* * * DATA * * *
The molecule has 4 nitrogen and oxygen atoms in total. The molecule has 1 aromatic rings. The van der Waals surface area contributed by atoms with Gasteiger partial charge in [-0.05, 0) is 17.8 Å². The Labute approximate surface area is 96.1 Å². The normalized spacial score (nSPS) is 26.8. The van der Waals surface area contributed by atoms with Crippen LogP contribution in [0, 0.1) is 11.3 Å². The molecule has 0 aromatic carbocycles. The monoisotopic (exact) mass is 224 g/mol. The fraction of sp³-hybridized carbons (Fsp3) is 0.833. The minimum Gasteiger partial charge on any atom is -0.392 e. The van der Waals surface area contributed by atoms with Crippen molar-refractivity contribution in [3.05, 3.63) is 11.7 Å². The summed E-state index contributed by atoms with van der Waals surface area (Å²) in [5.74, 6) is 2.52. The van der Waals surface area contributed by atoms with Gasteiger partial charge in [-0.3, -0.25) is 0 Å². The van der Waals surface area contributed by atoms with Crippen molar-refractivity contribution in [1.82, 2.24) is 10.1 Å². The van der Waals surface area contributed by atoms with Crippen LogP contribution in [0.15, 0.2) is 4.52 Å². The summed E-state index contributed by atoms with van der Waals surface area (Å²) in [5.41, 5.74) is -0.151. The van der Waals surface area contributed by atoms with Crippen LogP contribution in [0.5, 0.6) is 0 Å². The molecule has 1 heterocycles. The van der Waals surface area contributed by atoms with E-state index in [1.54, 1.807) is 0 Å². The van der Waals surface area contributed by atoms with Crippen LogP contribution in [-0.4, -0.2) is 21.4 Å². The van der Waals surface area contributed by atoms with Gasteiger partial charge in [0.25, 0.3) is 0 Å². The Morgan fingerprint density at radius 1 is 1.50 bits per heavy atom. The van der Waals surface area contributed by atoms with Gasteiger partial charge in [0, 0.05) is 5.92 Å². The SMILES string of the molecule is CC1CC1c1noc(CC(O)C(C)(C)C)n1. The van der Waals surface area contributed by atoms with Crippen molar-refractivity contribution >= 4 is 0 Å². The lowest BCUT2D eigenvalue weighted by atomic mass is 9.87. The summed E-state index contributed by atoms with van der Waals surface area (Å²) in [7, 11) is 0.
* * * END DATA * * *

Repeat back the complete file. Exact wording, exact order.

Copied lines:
The molecule has 4 nitrogen and oxygen atoms in total. The molecule has 1 aromatic rings. The van der Waals surface area contributed by atoms with Gasteiger partial charge in [-0.05, 0) is 17.8 Å². The Labute approximate surface area is 96.1 Å². The normalized spacial score (nSPS) is 26.8. The van der Waals surface area contributed by atoms with Crippen LogP contribution in [0, 0.1) is 11.3 Å². The molecule has 0 aromatic carbocycles. The monoisotopic (exact) mass is 224 g/mol. The fraction of sp³-hybridized carbons (Fsp3) is 0.833. The minimum Gasteiger partial charge on any atom is -0.392 e. The van der Waals surface area contributed by atoms with Crippen molar-refractivity contribution in [3.05, 3.63) is 11.7 Å². The summed E-state index contributed by atoms with van der Waals surface area (Å²) in [5.74, 6) is 2.52. The van der Waals surface area contributed by atoms with Gasteiger partial charge in [-0.3, -0.25) is 0 Å². The van der Waals surface area contributed by atoms with Crippen molar-refractivity contribution in [1.82, 2.24) is 10.1 Å². The van der Waals surface area contributed by atoms with Crippen LogP contribution in [0.15, 0.2) is 4.52 Å². The summed E-state index contributed by atoms with van der Waals surface area (Å²) in [5.41, 5.74) is -0.151. The van der Waals surface area contributed by atoms with Crippen LogP contribution in [0.5, 0.6) is 0 Å². The molecule has 1 heterocycles. The van der Waals surface area contributed by atoms with E-state index in [1.54, 1.807) is 0 Å². The van der Waals surface area contributed by atoms with Crippen LogP contribution in [-0.4, -0.2) is 21.4 Å². The van der Waals surface area contributed by atoms with Gasteiger partial charge in [0.25, 0.3) is 0 Å². The Morgan fingerprint density at radius 1 is 1.50 bits per heavy atom. The van der Waals surface area contributed by atoms with Gasteiger partial charge in [0, 0.05) is 5.92 Å². The SMILES string of the molecule is CC1CC1c1noc(CC(O)C(C)(C)C)n1. The van der Waals surface area contributed by atoms with Crippen molar-refractivity contribution >= 4 is 0 Å². The lowest BCUT2D eigenvalue weighted by atomic mass is 9.87. The summed E-state index contributed by atoms with van der Waals surface area (Å²) in [7, 11) is 0.